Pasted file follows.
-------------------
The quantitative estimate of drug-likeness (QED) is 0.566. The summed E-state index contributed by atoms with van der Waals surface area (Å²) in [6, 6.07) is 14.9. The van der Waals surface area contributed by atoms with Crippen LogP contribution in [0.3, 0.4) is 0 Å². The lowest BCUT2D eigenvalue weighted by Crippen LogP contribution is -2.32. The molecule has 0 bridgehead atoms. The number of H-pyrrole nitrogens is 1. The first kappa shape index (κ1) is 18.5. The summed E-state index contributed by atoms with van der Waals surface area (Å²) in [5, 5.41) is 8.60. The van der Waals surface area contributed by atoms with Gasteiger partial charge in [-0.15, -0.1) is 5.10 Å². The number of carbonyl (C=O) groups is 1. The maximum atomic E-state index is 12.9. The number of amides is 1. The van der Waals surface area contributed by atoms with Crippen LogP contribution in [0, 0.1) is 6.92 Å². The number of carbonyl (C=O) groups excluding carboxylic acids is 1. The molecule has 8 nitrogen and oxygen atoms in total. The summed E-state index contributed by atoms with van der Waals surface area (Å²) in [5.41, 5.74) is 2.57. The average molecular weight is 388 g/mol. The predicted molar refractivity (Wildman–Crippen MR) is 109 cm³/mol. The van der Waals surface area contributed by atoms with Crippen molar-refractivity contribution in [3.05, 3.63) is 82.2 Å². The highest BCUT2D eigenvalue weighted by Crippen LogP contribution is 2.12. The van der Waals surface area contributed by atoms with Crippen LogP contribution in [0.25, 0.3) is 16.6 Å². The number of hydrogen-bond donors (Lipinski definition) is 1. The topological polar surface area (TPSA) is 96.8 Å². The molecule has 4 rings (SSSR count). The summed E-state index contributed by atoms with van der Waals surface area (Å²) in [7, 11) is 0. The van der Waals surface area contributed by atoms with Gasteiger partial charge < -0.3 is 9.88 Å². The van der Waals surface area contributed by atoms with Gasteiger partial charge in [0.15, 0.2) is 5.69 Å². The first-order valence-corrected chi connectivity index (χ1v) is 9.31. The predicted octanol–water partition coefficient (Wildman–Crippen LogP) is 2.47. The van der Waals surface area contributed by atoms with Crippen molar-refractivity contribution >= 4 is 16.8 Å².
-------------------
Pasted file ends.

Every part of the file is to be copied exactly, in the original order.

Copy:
The quantitative estimate of drug-likeness (QED) is 0.566. The summed E-state index contributed by atoms with van der Waals surface area (Å²) in [6, 6.07) is 14.9. The van der Waals surface area contributed by atoms with Crippen LogP contribution in [0.3, 0.4) is 0 Å². The lowest BCUT2D eigenvalue weighted by Crippen LogP contribution is -2.32. The molecule has 0 bridgehead atoms. The number of H-pyrrole nitrogens is 1. The first kappa shape index (κ1) is 18.5. The summed E-state index contributed by atoms with van der Waals surface area (Å²) in [5, 5.41) is 8.60. The van der Waals surface area contributed by atoms with Gasteiger partial charge in [-0.15, -0.1) is 5.10 Å². The number of carbonyl (C=O) groups is 1. The maximum atomic E-state index is 12.9. The number of amides is 1. The van der Waals surface area contributed by atoms with Crippen LogP contribution in [0, 0.1) is 6.92 Å². The number of carbonyl (C=O) groups excluding carboxylic acids is 1. The molecule has 8 nitrogen and oxygen atoms in total. The summed E-state index contributed by atoms with van der Waals surface area (Å²) in [5.41, 5.74) is 2.57. The average molecular weight is 388 g/mol. The predicted molar refractivity (Wildman–Crippen MR) is 109 cm³/mol. The van der Waals surface area contributed by atoms with Crippen molar-refractivity contribution in [3.05, 3.63) is 82.2 Å². The highest BCUT2D eigenvalue weighted by Crippen LogP contribution is 2.12. The van der Waals surface area contributed by atoms with Crippen LogP contribution in [0.25, 0.3) is 16.6 Å². The number of hydrogen-bond donors (Lipinski definition) is 1. The topological polar surface area (TPSA) is 96.8 Å². The molecule has 4 rings (SSSR count). The summed E-state index contributed by atoms with van der Waals surface area (Å²) in [7, 11) is 0. The van der Waals surface area contributed by atoms with Gasteiger partial charge < -0.3 is 9.88 Å². The van der Waals surface area contributed by atoms with Gasteiger partial charge in [0.15, 0.2) is 5.69 Å². The first-order valence-corrected chi connectivity index (χ1v) is 9.31. The predicted octanol–water partition coefficient (Wildman–Crippen LogP) is 2.47. The van der Waals surface area contributed by atoms with Crippen molar-refractivity contribution >= 4 is 16.8 Å².